She then perceives an absence of law; she no longer knows where to go – “She had pacified life so well, taken such care for it not to explode. […] And a blind man chewing gum was shattering it all to pieces.” Without realizing it, she missed the stop for her house and, in a rage, gets off the tram. It was getting dark. Little by little, she recognizes the place where she is and walks through the Botanical Garden. Equivalences arise with the Garden of Eden, which, on the one hand shifts the Judeo-Christian mythical paradise to the real park in the city of Rio de Janeiro, but, on the other, describes it in new terms. Contrary to the nice and lovely atmosphere in Genesis, in “Love,” horror and degradation are established:
There was a secret labor underway in the Garden that she was starting to perceive. In the trees the fruits were black, sweet like honey. On the ground were dried pits full of circumvolutions, like little rotting brains. The bench was stained with purple juices. With intense gentleness the waters murmured. Clinging to a tree trunk were the luxuriant limbs of a spider. […] it was a world to sink one’s teeth into […]. it was fascinating, the woman was nauseated, and it was fascinating.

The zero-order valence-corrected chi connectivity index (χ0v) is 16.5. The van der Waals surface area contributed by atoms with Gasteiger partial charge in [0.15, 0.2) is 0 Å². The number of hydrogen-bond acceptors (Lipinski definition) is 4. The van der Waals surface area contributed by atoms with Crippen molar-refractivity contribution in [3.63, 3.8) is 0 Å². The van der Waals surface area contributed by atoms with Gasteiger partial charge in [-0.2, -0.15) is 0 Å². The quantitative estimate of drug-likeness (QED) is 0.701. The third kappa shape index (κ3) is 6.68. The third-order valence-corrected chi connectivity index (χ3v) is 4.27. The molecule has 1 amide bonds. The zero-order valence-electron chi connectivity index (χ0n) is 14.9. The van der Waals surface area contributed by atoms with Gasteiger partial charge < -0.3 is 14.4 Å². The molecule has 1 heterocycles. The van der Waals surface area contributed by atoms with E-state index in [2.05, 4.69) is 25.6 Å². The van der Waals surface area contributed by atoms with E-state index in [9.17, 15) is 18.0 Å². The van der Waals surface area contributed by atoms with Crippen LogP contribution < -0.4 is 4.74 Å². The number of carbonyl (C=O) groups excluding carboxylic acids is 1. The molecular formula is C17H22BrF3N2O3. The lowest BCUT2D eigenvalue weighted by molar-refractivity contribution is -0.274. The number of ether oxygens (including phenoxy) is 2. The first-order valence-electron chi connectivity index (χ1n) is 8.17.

Bataille, in another text, the essay “The Language of Flowers,” published in the magazine Documents in 1929, criticizes the image of the flower as a symbol of the discovery of love. The frequent association would be explained, according to him, by the fact that both the brilliance of flowers and human feelings are “a question of phenomena that precede fertilization.” Nevertheless, for men and women, what becomes a sign of desire, in the flower, is the corolla, its most decorative aspect, and not the sexual organ, a “rather sordid tuft,” covered by the petals. The flower’s appearance is equivalent, therefore, to an ideal of human beauty and, for this reason, says nothing about its real nature – flowers “wither like old and overly made-up dowagers, and they die ridiculously on stems that seemed to carry them to the clouds,” affirms the thinker, for whom “love smells like death.”